The U.S. Postal Service certainly is making it more and more difficult to root for them in their current struggles. Whoever is in charge of public relations or strategy for the USPS might want to adopt a new tactic, because the steady stream of layoff announcements, service cutbacks, post office closings and calls for legislative protections probably isn’t winning them any new friends.
For the first three months of 2012, the USPS posted a loss of $3.2 billion, which in the convoluted inner circles of Washington could be seen as an improvement since they posted a $3.3 billion loss for the last three months of 2011. But compared to a year ago, when the USPS lost “only” $2.2 billion for the same period, that extra billion in losses doesn’t look so good.
The USPS is also putting Congress on notice that unless they pass legislation offering some relief from all the troubles currently ailing them, the USPS will most likely default on payments due to the Federal Government. Not quite sure why the USPS wants to draw attention from the IRS with a statement like that, but there you go.
One of the problems with running a quasi-government agency (the USPS notes in every press release that they receive no tax dollars for operating expenses and that they rely on the sale of stamps and other products and services for their revenues) is that there’s only so much you can do before some bureaucrat or politician steps in to tell you, “nope, can’t do that.” For instance, the USPS originally said it was going to close as many as 3,700 post offices (mostly in rural areas), while consolidating some of the smallest post offices into regional branches. This sent various politicians into fits of apoplexy, leading to predictable outcries from people fearful that their entire communities could vanish if they didn’t have a post office anymore.
So, the USPS backed completely off that idea, and now says that instead of closing all those POs, they’ll instead just shorten the hours that the retail windows are open. No citizen will have to feel threatened that their ZIP Codes will be eliminated.
The USPS has also tossed out various other ideas to remain solvent, such as a reduction of its workforce by 220,000 employees by 2015, elimination of Saturday delivery and slowing down First-Class delivery so that mail would take an extra day to be delivered (effectively redefining the very concept of “first class”).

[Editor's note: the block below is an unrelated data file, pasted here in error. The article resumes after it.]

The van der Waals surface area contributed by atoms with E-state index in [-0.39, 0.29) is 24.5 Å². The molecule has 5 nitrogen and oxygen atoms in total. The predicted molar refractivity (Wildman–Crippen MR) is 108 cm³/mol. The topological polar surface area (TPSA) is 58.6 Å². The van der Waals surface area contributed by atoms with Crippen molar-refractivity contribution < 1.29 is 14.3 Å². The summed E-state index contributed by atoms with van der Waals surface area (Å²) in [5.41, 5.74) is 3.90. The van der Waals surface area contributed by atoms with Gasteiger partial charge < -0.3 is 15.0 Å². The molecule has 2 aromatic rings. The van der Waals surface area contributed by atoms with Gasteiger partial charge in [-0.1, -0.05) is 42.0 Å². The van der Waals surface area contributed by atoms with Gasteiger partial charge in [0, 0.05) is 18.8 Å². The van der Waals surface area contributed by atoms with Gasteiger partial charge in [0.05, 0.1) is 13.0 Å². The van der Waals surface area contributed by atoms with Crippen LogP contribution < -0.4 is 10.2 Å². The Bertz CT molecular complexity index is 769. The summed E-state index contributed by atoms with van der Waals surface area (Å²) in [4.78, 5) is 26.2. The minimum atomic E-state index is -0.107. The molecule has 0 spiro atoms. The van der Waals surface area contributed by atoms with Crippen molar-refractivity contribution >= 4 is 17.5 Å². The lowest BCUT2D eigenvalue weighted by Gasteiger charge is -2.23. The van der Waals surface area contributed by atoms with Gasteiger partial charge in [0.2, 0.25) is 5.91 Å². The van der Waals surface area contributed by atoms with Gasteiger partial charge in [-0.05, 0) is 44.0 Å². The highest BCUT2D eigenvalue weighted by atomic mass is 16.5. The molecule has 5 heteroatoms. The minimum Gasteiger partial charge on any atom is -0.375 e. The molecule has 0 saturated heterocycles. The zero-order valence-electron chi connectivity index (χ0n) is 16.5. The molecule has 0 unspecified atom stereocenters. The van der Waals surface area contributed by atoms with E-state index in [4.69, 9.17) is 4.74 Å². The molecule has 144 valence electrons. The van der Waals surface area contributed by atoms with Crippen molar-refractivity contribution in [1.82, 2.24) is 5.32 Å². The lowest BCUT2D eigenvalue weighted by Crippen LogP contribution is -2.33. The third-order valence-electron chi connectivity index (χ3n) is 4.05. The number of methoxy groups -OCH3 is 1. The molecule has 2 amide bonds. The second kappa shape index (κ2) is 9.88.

Meanwhile, total mail volume for the first three months of 2012 was down 4.1% from the same period a year ago – that’s a decrease of 1.7 billion pieces. Revenues were basically flat, while expenses were up 5%, mostly because of “expenses related to the legally mandated prefunding of retiree health benefit payments,” i.e., the payments that the USPS has warned Congress it will probably default on.
I’ll admit my bias: I like the USPS. I’m one of those guys who always looks forward to the mail arriving, even if I’m not expecting a thing, just on that off-chance that something unexpectedly will show up. Even an inveterate blogger like me enjoys getting magazines delivered through the mail. There’s just something about the tactile sensation of words-on-paper that makes physical magazines a great pleasure to look at and read, especially when they’re done well. Based on the passionate outcries whenever the USPS threatens some level of service diminishment, I’m hardly alone in my regard for the Postal Service.
But as various USPS officials remind us all the time, the Internet and mobile technologies (to say nothing of the likes of FedEx and UPS) have cut dramatically, and probably permanently, into the dependence on daily mail deliveries. The supply chain of 2012 still has a place for the USPS, but it’s not the same place it had just a decade ago, or even five years ago, when texting and tweeting and Facebooking and Skypeing became this century’s version of the fax machine (you remember the Fax; it was going to put the USPS out of business back in the 1980s).
As this article reminds us, the USPS has threatened to drop Saturday delivery at least once per decade or so since the end of World War Two, and while digital technologies certainly have redefined the way that people communicate, the good ol’ Postal Service still delivers 554 million pieces of mail per day, or nearly 168 billion pieces per year. It’s not like nobody is using the daily mail anymore, so clearly there’s a lot of posturing going on in Washington over exactly how the USPS should be run and funded. But with the USPS already losing $6.5 billion in its current fiscal year, the time for posturing seems to have expired, and what is needed now is a concrete plan to move forward. The USPS says such a plan is in the works and will be revealed soon; whether or not Congress allows any of it to happen remains to be seen.